BETHESDA, MarylandImprovements in medical imaging over the last
quarter century have greatly expanded early cancer detection and the accuracy
of diagnosis. Yet imaging’s potential for detecting specific activity within
cells, helping develop and target new therapies, and assessing prognosis
remains in an early stage.
The National Cancer Institute (NCI) has set the goal for its extraordinary
opportunity in cancer imaging as the "accelerated discovery and
development of imaging methods that will predict clinical course and response
In this interview, Ellen Feigal, MD, acting director of NCI’s Division of
Cancer Treatment and Diagnosis, discusses the Institute’s program with
Patrick Young, ONI Washington Bureau Chief.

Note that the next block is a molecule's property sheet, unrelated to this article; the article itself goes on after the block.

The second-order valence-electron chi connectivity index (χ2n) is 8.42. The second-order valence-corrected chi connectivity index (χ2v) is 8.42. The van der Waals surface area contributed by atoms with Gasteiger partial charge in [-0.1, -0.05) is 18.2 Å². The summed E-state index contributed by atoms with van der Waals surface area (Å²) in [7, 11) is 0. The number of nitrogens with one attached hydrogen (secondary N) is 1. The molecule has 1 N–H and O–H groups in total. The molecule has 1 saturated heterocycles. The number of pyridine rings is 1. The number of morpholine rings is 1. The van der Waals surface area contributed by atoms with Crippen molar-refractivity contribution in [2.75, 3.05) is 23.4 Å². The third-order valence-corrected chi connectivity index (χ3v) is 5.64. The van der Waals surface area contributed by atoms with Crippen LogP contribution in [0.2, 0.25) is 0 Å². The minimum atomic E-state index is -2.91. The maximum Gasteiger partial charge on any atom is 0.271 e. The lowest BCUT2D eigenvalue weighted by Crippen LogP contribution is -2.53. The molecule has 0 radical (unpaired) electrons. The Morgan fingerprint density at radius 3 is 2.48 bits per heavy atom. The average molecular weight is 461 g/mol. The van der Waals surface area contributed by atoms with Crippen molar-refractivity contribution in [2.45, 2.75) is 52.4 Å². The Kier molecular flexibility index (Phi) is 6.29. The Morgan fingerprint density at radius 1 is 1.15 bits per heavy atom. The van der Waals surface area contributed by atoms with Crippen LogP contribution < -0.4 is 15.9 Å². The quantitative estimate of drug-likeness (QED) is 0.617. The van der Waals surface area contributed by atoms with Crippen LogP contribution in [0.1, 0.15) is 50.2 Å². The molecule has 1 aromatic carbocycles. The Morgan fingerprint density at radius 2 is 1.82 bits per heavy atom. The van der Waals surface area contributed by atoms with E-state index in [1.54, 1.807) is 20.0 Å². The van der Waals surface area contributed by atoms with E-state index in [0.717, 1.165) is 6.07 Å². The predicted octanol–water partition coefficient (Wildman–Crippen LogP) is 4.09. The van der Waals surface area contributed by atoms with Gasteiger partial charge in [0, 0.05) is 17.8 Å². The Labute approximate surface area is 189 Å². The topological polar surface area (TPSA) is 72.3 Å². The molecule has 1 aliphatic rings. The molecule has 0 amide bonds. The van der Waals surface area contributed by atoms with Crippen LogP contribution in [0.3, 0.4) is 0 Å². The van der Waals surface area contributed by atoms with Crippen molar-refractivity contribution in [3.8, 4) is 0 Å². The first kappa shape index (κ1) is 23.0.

Oncology News International: How does NCI define cancer imaging in the year 2002?
Dr. Feigal: We are not talking just about anatomic imaging, but also about
identifying the physiological, cellular, and molecular processes that are
taking place in the human body. The ability to image the molecular changes
associated with a tumor cell will improve our ability to detect and stage
tumors, select appropriate treatments, monitor their effectiveness, and
To accomplish this will require integrating the growing body of scientific
knowledge in tumor genetics, molecular biology, and biochemistry.
ONI: How would you compare cancer imaging today with, say, 25 years ago?